supercells and surfaces






supercells and surfaces

If you follow this course in sync with the live classes (September-December), then this chapter is the first part of your main content for week 10 of the fall term (see list of due dates).

So far, we have been looking at perfect single crystals. At most, we squeezed or deformed them, but even then the regular pattern of atoms kept repeating in the same way up to infinity. However, real crystals as we find them in nature or in the lab, are not always perfect. They contain defects (point defects, line defects, planar defects). Sometimes these defects are innocent, sometimes they contribute in an essential way to the observable properties of the crystal.

How do we model defects by DFT, using codes that have periodic boundary conditions? That’s what this chapter is about. The same strategy — using supercells — can also be used to model surfaces. And also to mimick free atoms.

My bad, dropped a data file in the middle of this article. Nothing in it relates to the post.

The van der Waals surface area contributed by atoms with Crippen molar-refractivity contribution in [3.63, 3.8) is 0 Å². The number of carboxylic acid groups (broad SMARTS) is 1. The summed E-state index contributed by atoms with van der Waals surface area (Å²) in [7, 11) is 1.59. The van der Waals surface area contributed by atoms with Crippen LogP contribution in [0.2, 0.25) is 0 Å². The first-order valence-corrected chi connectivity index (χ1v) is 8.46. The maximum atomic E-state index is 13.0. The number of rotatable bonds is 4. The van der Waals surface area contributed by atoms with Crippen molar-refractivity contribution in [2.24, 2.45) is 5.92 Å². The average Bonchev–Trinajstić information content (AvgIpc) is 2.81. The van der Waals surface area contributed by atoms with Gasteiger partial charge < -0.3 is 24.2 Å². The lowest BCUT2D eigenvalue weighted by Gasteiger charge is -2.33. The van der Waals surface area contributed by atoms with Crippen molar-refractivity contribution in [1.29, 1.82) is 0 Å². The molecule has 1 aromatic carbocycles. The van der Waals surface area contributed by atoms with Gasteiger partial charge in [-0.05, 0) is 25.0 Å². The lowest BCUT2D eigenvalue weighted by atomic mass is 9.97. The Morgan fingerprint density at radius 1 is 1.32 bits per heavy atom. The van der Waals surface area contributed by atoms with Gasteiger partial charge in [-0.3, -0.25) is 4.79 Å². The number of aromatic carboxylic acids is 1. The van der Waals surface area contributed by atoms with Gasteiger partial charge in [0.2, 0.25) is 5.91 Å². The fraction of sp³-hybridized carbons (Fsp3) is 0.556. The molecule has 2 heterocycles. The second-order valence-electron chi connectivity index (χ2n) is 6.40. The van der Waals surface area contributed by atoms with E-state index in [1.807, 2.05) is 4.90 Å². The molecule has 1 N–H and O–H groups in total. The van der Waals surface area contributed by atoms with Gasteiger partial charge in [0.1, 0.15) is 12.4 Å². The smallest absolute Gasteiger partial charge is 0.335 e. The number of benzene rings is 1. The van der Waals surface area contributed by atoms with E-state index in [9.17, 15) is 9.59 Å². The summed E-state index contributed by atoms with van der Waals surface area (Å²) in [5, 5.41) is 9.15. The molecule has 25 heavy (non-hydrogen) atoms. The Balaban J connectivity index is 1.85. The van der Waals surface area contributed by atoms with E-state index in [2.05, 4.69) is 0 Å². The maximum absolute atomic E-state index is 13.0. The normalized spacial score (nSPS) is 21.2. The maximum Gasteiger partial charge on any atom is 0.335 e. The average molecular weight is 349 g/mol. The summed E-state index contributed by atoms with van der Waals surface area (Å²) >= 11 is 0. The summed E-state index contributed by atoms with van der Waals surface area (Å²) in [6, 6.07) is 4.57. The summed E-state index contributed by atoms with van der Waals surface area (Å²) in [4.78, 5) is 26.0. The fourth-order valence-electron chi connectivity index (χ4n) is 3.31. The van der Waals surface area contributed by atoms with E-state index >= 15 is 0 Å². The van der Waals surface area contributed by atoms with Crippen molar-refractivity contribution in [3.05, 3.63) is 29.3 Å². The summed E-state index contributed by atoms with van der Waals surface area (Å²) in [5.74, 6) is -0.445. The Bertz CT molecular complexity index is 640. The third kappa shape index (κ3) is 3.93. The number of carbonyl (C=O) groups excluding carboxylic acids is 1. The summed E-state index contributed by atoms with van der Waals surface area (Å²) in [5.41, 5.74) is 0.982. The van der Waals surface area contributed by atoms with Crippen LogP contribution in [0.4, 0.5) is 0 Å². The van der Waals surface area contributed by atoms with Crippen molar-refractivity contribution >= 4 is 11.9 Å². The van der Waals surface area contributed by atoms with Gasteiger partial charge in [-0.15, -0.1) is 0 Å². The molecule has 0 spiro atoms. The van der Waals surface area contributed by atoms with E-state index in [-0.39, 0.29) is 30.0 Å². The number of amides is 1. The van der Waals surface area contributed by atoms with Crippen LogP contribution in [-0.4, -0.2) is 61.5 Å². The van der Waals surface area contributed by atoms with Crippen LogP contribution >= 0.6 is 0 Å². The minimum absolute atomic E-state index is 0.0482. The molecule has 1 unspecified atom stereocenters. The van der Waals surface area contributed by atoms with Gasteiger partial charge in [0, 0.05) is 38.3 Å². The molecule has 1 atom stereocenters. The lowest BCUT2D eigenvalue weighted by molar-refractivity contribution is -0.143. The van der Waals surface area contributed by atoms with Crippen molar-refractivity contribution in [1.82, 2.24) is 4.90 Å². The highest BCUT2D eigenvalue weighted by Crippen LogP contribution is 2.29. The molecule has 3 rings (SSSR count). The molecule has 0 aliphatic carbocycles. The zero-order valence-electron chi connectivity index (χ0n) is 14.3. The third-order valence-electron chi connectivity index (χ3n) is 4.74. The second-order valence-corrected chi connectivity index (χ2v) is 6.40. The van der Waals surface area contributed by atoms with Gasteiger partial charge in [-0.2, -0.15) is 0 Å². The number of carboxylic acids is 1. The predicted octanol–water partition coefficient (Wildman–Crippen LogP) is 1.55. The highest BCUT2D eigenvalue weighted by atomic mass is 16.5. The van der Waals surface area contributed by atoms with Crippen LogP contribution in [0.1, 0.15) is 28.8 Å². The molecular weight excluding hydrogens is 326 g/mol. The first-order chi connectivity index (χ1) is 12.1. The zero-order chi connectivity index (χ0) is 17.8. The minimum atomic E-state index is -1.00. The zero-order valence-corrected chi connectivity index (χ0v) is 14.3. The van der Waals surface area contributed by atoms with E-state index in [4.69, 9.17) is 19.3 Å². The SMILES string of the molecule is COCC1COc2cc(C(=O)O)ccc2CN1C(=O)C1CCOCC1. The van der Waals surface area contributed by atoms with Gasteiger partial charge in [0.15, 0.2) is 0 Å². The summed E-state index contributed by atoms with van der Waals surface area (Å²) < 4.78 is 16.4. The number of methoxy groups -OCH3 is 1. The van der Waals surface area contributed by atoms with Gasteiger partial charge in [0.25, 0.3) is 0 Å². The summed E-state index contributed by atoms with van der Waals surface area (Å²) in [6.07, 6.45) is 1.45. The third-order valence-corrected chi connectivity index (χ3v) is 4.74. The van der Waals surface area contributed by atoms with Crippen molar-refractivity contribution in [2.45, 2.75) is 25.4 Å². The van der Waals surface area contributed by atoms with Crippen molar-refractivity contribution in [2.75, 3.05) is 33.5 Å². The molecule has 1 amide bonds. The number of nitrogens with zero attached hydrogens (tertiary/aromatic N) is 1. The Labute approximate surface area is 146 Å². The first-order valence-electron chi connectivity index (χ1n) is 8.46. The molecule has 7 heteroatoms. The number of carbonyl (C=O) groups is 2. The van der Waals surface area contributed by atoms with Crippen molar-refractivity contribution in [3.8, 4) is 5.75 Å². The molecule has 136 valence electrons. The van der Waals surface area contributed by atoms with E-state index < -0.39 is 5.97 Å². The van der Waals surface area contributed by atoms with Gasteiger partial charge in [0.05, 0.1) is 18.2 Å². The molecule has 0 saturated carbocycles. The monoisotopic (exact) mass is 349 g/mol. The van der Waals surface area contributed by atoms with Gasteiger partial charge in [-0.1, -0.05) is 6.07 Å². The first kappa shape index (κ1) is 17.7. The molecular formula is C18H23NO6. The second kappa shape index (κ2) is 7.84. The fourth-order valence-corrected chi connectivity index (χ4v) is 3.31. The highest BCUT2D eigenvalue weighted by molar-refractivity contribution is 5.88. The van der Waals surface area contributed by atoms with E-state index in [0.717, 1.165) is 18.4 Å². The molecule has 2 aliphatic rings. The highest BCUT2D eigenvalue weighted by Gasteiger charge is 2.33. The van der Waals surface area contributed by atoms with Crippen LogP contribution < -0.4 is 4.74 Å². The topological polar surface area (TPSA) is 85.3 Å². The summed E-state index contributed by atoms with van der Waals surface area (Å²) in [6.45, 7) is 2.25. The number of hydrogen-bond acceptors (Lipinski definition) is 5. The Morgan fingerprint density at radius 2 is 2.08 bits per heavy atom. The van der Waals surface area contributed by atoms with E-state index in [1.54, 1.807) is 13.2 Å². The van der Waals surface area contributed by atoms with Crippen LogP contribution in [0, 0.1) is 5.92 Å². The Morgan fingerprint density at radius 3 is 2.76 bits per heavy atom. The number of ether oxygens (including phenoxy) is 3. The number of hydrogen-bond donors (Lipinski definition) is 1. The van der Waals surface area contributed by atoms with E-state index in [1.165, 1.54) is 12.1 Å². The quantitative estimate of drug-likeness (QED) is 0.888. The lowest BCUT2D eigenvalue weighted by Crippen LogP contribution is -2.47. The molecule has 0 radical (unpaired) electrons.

Going thoroughly through this chapter will take you about 2h30m. (don’t forget the next chapter, which is part of this week’s material too)

Making DFT calculations for bulk crystals is fine, but many properties of real materials arise due to impurities and defects. Or are due to layering. How to deal with that? For periodic DFT codes, the answer is: supercells.

Expected time: 1h30m


Apart from having defects, crystals are not infinite either. They are terminated by surfaces. How to handle that with a DFT code with periodic boundary conditions? And can surface-specific properties be calculated that way?

Expected time: 60m


Are you still on board?


Here you can find the recording of the feedback webinar of this week.


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